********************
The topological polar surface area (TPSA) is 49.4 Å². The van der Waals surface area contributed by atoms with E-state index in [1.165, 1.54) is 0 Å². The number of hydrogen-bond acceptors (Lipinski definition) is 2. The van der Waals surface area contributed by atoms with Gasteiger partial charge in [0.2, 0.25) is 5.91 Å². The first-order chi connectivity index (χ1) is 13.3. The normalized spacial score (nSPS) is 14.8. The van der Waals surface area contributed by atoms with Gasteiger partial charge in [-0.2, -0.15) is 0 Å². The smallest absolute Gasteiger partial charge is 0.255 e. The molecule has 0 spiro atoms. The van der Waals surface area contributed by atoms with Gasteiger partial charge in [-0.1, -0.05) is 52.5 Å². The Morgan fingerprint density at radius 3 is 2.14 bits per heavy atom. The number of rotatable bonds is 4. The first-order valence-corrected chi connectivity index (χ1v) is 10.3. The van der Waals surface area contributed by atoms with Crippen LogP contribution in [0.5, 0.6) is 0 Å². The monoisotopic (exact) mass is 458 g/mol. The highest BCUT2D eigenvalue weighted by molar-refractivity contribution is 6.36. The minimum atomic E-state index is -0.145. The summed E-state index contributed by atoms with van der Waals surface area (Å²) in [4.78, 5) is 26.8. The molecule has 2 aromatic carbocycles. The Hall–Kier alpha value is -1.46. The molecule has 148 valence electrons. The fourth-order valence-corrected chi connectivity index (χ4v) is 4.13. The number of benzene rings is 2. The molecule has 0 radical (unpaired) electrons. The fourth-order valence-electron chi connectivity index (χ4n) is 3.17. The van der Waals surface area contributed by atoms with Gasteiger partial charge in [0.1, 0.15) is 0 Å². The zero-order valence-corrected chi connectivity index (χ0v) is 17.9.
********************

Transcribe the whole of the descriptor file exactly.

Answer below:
The topological polar surface area (TPSA) is 49.4 Å². The van der Waals surface area contributed by atoms with E-state index in [1.165, 1.54) is 0 Å². The number of hydrogen-bond acceptors (Lipinski definition) is 2. The van der Waals surface area contributed by atoms with Gasteiger partial charge in [0.2, 0.25) is 5.91 Å². The first-order chi connectivity index (χ1) is 13.3. The normalized spacial score (nSPS) is 14.8. The van der Waals surface area contributed by atoms with Gasteiger partial charge in [-0.2, -0.15) is 0 Å². The smallest absolute Gasteiger partial charge is 0.255 e. The molecule has 0 spiro atoms. The van der Waals surface area contributed by atoms with Gasteiger partial charge in [-0.1, -0.05) is 52.5 Å². The Morgan fingerprint density at radius 3 is 2.14 bits per heavy atom. The number of rotatable bonds is 4. The first-order valence-corrected chi connectivity index (χ1v) is 10.3. The van der Waals surface area contributed by atoms with Crippen LogP contribution in [0.5, 0.6) is 0 Å². The monoisotopic (exact) mass is 458 g/mol. The highest BCUT2D eigenvalue weighted by molar-refractivity contribution is 6.36. The minimum atomic E-state index is -0.145. The summed E-state index contributed by atoms with van der Waals surface area (Å²) in [4.78, 5) is 26.8. The molecule has 2 aromatic carbocycles. The Hall–Kier alpha value is -1.46. The molecule has 148 valence electrons. The fourth-order valence-corrected chi connectivity index (χ4v) is 4.13. The number of benzene rings is 2. The molecule has 0 radical (unpaired) electrons. The fourth-order valence-electron chi connectivity index (χ4n) is 3.17. The van der Waals surface area contributed by atoms with Gasteiger partial charge in [0.1, 0.15) is 0 Å². The zero-order valence-corrected chi connectivity index (χ0v) is 17.9.